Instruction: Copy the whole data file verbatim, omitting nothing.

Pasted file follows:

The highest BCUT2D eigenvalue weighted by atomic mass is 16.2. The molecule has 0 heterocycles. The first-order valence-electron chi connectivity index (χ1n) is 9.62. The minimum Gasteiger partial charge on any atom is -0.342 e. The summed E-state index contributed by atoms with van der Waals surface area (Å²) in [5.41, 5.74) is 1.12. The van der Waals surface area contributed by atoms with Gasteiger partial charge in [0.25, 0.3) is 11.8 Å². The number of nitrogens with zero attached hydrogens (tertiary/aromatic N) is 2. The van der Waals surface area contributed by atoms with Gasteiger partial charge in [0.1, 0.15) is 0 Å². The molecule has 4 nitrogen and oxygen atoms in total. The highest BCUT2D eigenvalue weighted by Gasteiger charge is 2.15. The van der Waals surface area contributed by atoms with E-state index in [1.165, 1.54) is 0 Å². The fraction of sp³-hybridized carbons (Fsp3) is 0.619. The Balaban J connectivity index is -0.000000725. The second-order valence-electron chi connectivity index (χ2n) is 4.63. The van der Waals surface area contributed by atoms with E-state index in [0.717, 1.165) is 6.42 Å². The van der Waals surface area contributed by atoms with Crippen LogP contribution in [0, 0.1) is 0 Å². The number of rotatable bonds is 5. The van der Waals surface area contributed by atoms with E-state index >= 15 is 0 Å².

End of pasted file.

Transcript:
The highest BCUT2D eigenvalue weighted by atomic mass is 16.2. The molecule has 0 heterocycles. The first-order valence-electron chi connectivity index (χ1n) is 9.62. The minimum Gasteiger partial charge on any atom is -0.342 e. The summed E-state index contributed by atoms with van der Waals surface area (Å²) in [5.41, 5.74) is 1.12. The van der Waals surface area contributed by atoms with Gasteiger partial charge in [0.25, 0.3) is 11.8 Å². The number of nitrogens with zero attached hydrogens (tertiary/aromatic N) is 2. The van der Waals surface area contributed by atoms with Gasteiger partial charge in [0.1, 0.15) is 0 Å². The molecule has 4 nitrogen and oxygen atoms in total. The highest BCUT2D eigenvalue weighted by Gasteiger charge is 2.15. The van der Waals surface area contributed by atoms with E-state index in [1.165, 1.54) is 0 Å². The fraction of sp³-hybridized carbons (Fsp3) is 0.619. The Balaban J connectivity index is -0.000000725. The second-order valence-electron chi connectivity index (χ2n) is 4.63. The van der Waals surface area contributed by atoms with E-state index in [0.717, 1.165) is 6.42 Å². The van der Waals surface area contributed by atoms with Crippen LogP contribution in [0, 0.1) is 0 Å². The number of rotatable bonds is 5. The van der Waals surface area contributed by atoms with E-state index >= 15 is 0 Å².